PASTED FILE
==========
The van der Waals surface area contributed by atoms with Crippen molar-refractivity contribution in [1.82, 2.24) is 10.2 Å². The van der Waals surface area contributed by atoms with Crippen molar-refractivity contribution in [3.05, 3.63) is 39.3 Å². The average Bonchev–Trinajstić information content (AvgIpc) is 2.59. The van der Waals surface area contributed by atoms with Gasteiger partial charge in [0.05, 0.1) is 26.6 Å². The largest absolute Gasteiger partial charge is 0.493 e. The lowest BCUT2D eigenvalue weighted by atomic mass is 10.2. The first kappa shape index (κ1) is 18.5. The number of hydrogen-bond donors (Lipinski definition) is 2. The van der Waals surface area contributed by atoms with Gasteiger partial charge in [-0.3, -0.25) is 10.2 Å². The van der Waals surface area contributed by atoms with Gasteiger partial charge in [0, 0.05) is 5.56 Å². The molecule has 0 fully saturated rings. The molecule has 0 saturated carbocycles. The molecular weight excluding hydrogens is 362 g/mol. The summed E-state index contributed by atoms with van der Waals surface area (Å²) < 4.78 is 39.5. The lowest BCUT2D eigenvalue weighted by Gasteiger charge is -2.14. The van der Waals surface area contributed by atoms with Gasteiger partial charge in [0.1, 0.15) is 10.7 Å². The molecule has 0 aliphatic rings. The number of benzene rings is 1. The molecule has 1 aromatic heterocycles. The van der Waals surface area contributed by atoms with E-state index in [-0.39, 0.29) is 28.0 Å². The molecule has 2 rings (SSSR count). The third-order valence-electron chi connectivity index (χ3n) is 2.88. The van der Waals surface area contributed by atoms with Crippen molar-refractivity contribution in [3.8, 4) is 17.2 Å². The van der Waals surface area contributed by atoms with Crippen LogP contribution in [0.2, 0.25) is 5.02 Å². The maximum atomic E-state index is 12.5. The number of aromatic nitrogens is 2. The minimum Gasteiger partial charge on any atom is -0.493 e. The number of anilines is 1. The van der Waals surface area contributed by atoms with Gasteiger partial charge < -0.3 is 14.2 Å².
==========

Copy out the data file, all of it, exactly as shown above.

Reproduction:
The van der Waals surface area contributed by atoms with Crippen molar-refractivity contribution in [1.82, 2.24) is 10.2 Å². The van der Waals surface area contributed by atoms with Crippen molar-refractivity contribution in [3.05, 3.63) is 39.3 Å². The average Bonchev–Trinajstić information content (AvgIpc) is 2.59. The van der Waals surface area contributed by atoms with Gasteiger partial charge in [0.05, 0.1) is 26.6 Å². The largest absolute Gasteiger partial charge is 0.493 e. The lowest BCUT2D eigenvalue weighted by atomic mass is 10.2. The first kappa shape index (κ1) is 18.5. The number of hydrogen-bond donors (Lipinski definition) is 2. The van der Waals surface area contributed by atoms with Gasteiger partial charge in [-0.3, -0.25) is 10.2 Å². The van der Waals surface area contributed by atoms with Gasteiger partial charge in [0, 0.05) is 5.56 Å². The molecule has 0 fully saturated rings. The molecule has 0 saturated carbocycles. The molecular weight excluding hydrogens is 362 g/mol. The summed E-state index contributed by atoms with van der Waals surface area (Å²) < 4.78 is 39.5. The lowest BCUT2D eigenvalue weighted by Gasteiger charge is -2.14. The van der Waals surface area contributed by atoms with Gasteiger partial charge in [0.1, 0.15) is 10.7 Å². The molecule has 0 aliphatic rings. The number of benzene rings is 1. The molecule has 1 aromatic heterocycles. The van der Waals surface area contributed by atoms with E-state index in [-0.39, 0.29) is 28.0 Å². The molecule has 2 rings (SSSR count). The third-order valence-electron chi connectivity index (χ3n) is 2.88. The van der Waals surface area contributed by atoms with Crippen molar-refractivity contribution in [3.8, 4) is 17.2 Å². The van der Waals surface area contributed by atoms with Crippen LogP contribution in [0.2, 0.25) is 5.02 Å². The maximum atomic E-state index is 12.5. The number of aromatic nitrogens is 2. The minimum Gasteiger partial charge on any atom is -0.493 e. The number of anilines is 1. The van der Waals surface area contributed by atoms with Gasteiger partial charge < -0.3 is 14.2 Å².